Engaging in Research Through Researching Disengagement

Curious about summer opportunities in computer science, Courtney Miller learned about Research Experiences for Undergraduates (REUs) in her first year at the New College of Florida. Having assisted in clinical trials in high school, she was eager to give research in computer science a try. “I really enjoyed that experience, so I figured it couldn’t hurt to try out academic research.”

After her professor showed her the National Science Foundation (NSF) website listing all the computer science REUs, Courtney scrolled through the list and applied to the opportunities that caught her eye. She ultimately joined the REU for Software Engineering (REUSE) program at the Institute for Software Research (ISR) at Carnegie Mellon University. At the start of her REU, her advisor gave her some suggestions for summer research projects and let her decide what she wanted to work on. “I really appreciate this because I was given enough support to not feel like I was on my own, but at the same time, I felt I had autonomy over what I ultimately worked on.”

Courtney decided to study open source software contributors with a focus on core contributors. Core contributors manage, organize, and sustain projects in free/libre and open source software (FLOSS). Due to their outsized roles, core contributors can devastate a project if they decide to disengage. She wanted to explore why core contributors disengage, such as occupational transitions. Her research culminated in an REU end-of-summer poster titled, May The FLOSS Be With You: Examining Factors Relating to Developer Disengagement”. She also published a paper in the 2019 International Conference on Open Source Systems (OSS 2019) called “Why Do People Give Up FLOSSing? A Study of Contributor Disengagement in Open Source.” At OSS 2019, she enjoyed a perk of computing research — conference travel. “I got to go to Montreal to give a talk and present the work, which was super fun!”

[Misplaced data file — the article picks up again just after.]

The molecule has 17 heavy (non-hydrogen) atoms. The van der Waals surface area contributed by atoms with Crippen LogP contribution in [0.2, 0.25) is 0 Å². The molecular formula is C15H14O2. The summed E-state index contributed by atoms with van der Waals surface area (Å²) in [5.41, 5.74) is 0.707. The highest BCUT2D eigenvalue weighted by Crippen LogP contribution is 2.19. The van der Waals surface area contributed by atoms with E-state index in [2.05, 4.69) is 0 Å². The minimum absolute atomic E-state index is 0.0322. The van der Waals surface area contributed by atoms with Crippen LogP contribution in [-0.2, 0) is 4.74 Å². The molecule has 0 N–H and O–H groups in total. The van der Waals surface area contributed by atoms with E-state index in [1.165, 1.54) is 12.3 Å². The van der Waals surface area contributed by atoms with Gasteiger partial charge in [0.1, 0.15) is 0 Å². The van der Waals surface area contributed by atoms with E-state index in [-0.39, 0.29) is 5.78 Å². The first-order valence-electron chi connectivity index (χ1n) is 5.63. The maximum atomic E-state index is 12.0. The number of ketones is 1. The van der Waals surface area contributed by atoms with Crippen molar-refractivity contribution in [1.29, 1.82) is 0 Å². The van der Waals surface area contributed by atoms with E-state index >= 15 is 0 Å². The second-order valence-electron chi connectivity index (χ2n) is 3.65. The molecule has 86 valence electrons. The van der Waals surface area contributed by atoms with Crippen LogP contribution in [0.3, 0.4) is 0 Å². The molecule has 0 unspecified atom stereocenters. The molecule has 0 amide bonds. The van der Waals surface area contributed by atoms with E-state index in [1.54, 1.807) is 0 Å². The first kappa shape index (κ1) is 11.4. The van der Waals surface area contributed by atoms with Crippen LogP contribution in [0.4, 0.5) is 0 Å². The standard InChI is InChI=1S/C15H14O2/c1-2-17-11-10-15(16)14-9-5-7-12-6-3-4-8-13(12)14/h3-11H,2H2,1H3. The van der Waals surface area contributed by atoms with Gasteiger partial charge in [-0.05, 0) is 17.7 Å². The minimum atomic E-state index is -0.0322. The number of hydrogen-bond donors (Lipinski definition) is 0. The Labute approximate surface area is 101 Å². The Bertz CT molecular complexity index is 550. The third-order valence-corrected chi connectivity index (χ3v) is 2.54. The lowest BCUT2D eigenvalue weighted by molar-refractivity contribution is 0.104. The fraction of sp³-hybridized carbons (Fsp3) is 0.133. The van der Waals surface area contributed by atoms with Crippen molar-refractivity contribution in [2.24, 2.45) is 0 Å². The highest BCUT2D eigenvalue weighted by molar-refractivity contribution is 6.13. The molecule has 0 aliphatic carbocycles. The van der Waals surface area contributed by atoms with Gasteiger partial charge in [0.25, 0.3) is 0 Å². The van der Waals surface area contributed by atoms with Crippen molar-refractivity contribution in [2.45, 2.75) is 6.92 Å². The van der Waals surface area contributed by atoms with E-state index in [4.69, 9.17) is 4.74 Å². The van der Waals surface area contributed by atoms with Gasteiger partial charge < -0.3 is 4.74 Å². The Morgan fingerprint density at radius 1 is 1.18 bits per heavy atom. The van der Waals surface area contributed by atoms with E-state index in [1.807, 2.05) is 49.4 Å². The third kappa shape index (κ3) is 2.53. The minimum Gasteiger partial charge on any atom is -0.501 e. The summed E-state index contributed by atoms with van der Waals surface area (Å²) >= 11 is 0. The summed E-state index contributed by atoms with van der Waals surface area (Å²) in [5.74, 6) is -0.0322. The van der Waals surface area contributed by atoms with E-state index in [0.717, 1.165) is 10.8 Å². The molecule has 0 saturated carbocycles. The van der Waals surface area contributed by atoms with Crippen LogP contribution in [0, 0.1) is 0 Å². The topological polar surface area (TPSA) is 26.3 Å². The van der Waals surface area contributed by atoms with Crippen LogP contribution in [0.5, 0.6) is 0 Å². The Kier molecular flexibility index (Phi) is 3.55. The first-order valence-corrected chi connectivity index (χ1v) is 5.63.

Courtney presenting her research at the 2019 International Conference on Open Source Systems in Montreal

Not only was her research engaging, but also her work environment at the ISR was very supportive and collaborative. She enjoyed brainstorming ideas with other researchers and learning about all the exciting work her peers were doing. She was surrounded by welcoming and helpful researchers, inspiring her to pursue academic research as a career. Although not every day was perfect, she found her calling in research. “I sincerely appreciate the fact that fundamentally my job is exploring something I find cool. As my interests grow and evolve, so does my research.”

Outside of research, she also founded the New College of Florida ACM student chapter (the ACM of NCF) and led the organization for three years. She was motivated to start the ACM of NCF because of negative experiences with AP Computer Science in high school; her teacher made her feel out of place because of her lack of prior computing experience. “We’ve worked as a team to build a department where people interested in computer science are encouraged to explore and are supported by a social and present community.”

For students interested in research, Courtney recommends starting with REUs or reaching out to a trusted professor. She also recalls being intimidated to “fail” when she first started in research.  She later learned that as long as she ethically performed responsible, reproducible research, there was no such thing as failure. “Negative results can be just as important as positive ones for creating a road map of a given research area. It’s all just exploring fascinating questions and expanding human knowledge.”

— Written and edited by Jean Salac

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